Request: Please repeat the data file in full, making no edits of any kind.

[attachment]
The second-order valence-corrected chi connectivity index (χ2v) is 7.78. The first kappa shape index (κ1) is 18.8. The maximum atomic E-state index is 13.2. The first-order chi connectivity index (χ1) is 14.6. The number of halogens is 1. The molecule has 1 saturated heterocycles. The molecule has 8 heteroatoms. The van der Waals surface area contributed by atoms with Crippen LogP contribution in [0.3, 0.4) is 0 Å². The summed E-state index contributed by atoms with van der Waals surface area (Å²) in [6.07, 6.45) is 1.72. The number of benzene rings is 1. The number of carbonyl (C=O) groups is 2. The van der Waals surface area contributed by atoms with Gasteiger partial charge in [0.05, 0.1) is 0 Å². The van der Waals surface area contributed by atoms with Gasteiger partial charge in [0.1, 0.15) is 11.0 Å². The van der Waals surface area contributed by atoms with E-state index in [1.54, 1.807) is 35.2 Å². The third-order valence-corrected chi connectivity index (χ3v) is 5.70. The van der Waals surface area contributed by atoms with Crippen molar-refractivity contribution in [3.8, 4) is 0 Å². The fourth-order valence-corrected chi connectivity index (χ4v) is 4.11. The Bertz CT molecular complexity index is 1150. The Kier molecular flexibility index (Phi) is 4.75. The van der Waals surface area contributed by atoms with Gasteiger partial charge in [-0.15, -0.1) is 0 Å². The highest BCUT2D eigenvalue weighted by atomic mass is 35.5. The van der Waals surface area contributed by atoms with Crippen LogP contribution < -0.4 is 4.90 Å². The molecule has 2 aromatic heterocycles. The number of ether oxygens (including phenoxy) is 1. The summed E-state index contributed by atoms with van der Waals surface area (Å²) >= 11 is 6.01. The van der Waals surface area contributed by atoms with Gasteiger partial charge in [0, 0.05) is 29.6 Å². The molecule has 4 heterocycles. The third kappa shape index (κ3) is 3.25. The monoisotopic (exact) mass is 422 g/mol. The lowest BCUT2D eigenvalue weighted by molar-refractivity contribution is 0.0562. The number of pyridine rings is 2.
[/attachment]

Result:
The second-order valence-corrected chi connectivity index (χ2v) is 7.78. The first kappa shape index (κ1) is 18.8. The maximum atomic E-state index is 13.2. The first-order chi connectivity index (χ1) is 14.6. The number of halogens is 1. The molecule has 1 saturated heterocycles. The molecule has 8 heteroatoms. The van der Waals surface area contributed by atoms with Crippen LogP contribution in [0.3, 0.4) is 0 Å². The summed E-state index contributed by atoms with van der Waals surface area (Å²) in [6.07, 6.45) is 1.72. The number of benzene rings is 1. The number of carbonyl (C=O) groups is 2. The van der Waals surface area contributed by atoms with Gasteiger partial charge in [0.05, 0.1) is 0 Å². The van der Waals surface area contributed by atoms with Gasteiger partial charge in [0.1, 0.15) is 11.0 Å². The van der Waals surface area contributed by atoms with E-state index in [1.54, 1.807) is 35.2 Å². The third-order valence-corrected chi connectivity index (χ3v) is 5.70. The van der Waals surface area contributed by atoms with Crippen molar-refractivity contribution in [3.8, 4) is 0 Å². The fourth-order valence-corrected chi connectivity index (χ4v) is 4.11. The Bertz CT molecular complexity index is 1150. The Kier molecular flexibility index (Phi) is 4.75. The van der Waals surface area contributed by atoms with Gasteiger partial charge in [-0.15, -0.1) is 0 Å². The highest BCUT2D eigenvalue weighted by atomic mass is 35.5. The van der Waals surface area contributed by atoms with Crippen LogP contribution < -0.4 is 4.90 Å². The molecule has 2 aromatic heterocycles. The number of ether oxygens (including phenoxy) is 1. The summed E-state index contributed by atoms with van der Waals surface area (Å²) >= 11 is 6.01. The van der Waals surface area contributed by atoms with Gasteiger partial charge in [0, 0.05) is 29.6 Å². The molecule has 4 heterocycles. The third kappa shape index (κ3) is 3.25. The monoisotopic (exact) mass is 422 g/mol. The lowest BCUT2D eigenvalue weighted by molar-refractivity contribution is 0.0562. The number of pyridine rings is 2.